Earlier this week, when the Turkish lira imploded over the weekend, plunging by the most on record in two consecutive days, bonds of Turkish banks tumbled amid concerns that lira’s slump this year would makes it extremely difficult for lenders to repay dollar-denominated debts or rollover maturities. As a result, numerous bonds issued by Turkish banks tumbled to record lows on Monday: bonds of Yapi Kredi Bankasi AS were among the hardest hit, losing almost 30 cents on the dollar in the past week.
The reason for the prompt liquidation were investors fears that Turkish lenders would struggle to find the capital to repay about $34.4 billion of bonds sold during a decade of rapid economic growth and historically low global borrowing costs. Turkish banks alone have to service $7.6 billion in USD-denominated debt by the end of 2019.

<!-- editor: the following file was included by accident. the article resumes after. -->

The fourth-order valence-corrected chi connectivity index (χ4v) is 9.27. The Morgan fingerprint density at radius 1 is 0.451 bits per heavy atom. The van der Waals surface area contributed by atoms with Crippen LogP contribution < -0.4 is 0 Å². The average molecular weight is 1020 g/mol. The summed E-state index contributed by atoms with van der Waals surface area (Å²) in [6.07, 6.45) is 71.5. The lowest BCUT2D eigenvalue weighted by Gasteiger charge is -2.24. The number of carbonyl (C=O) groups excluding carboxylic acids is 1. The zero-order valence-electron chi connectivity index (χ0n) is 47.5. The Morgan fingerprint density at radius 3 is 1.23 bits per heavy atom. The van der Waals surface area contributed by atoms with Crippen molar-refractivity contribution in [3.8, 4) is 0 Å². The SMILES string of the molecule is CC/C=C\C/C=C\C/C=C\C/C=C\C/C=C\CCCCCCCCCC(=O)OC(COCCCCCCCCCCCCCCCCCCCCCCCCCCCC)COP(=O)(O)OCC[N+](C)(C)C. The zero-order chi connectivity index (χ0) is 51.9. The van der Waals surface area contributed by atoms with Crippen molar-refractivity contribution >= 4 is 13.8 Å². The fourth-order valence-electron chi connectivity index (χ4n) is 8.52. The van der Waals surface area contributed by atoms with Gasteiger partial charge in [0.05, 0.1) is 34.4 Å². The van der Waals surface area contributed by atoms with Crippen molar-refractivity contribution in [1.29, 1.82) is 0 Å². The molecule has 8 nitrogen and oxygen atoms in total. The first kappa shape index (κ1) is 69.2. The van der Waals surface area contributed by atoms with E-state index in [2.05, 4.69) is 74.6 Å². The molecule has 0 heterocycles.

“The material level of foreign currency borrowings among Turkish institutions makes them vulnerable,” said BNP Paribas analysts, while a Goldman report dropped the hammer on panicked bondholders with the claim that if the Turkish Lira tumbled to 7.1, then the excess capital in the Turkish bank sector would be wiped out.
Yet while the market has already punished Turkish banks, they are not the only culprits behind the nation’s ravenous dollar-denominated debt binge, and there are no less than 16 billion reasons why the Turkish currency crisis, unless arrested early, would morph into a debt/rollover crisis.
According to Bloomberg calculations, major Turkish companies, financial institutions and the government are facing a “bond wall” of at least $16 billion in bonds denominated in foreign currency that are due by the end of next year.
…click on the above link to read the rest of the article…